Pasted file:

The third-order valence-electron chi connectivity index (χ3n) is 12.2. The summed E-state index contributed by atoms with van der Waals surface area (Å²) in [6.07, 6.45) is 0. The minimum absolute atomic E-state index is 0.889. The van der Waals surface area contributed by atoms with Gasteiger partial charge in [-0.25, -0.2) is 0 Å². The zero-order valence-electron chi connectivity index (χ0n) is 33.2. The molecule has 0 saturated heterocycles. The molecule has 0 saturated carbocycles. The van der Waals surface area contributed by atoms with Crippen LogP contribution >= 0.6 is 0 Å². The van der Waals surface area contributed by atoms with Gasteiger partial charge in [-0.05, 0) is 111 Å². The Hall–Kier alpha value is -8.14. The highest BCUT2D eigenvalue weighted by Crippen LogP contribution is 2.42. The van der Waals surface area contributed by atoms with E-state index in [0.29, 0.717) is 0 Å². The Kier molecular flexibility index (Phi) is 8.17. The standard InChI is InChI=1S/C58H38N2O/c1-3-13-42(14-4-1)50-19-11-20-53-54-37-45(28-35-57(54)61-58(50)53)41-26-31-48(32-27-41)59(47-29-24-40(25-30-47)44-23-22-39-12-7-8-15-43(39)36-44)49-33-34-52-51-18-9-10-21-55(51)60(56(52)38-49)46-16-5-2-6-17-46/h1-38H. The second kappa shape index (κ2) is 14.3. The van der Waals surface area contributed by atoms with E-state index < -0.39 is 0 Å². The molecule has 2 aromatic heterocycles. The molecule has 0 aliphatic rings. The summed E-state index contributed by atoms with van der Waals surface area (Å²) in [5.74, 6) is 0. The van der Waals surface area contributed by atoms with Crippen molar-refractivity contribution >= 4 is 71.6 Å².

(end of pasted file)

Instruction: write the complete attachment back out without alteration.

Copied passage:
The third-order valence-electron chi connectivity index (χ3n) is 12.2. The summed E-state index contributed by atoms with van der Waals surface area (Å²) in [6.07, 6.45) is 0. The minimum absolute atomic E-state index is 0.889. The van der Waals surface area contributed by atoms with Gasteiger partial charge in [-0.25, -0.2) is 0 Å². The zero-order valence-electron chi connectivity index (χ0n) is 33.2. The molecule has 0 saturated heterocycles. The molecule has 0 saturated carbocycles. The van der Waals surface area contributed by atoms with Crippen LogP contribution >= 0.6 is 0 Å². The van der Waals surface area contributed by atoms with Gasteiger partial charge in [-0.05, 0) is 111 Å². The Hall–Kier alpha value is -8.14. The highest BCUT2D eigenvalue weighted by Crippen LogP contribution is 2.42. The van der Waals surface area contributed by atoms with E-state index in [0.29, 0.717) is 0 Å². The Kier molecular flexibility index (Phi) is 8.17. The standard InChI is InChI=1S/C58H38N2O/c1-3-13-42(14-4-1)50-19-11-20-53-54-37-45(28-35-57(54)61-58(50)53)41-26-31-48(32-27-41)59(47-29-24-40(25-30-47)44-23-22-39-12-7-8-15-43(39)36-44)49-33-34-52-51-18-9-10-21-55(51)60(56(52)38-49)46-16-5-2-6-17-46/h1-38H. The second kappa shape index (κ2) is 14.3. The van der Waals surface area contributed by atoms with E-state index < -0.39 is 0 Å². The molecule has 2 aromatic heterocycles. The molecule has 0 aliphatic rings. The summed E-state index contributed by atoms with van der Waals surface area (Å²) in [5.74, 6) is 0. The van der Waals surface area contributed by atoms with Crippen molar-refractivity contribution >= 4 is 71.6 Å².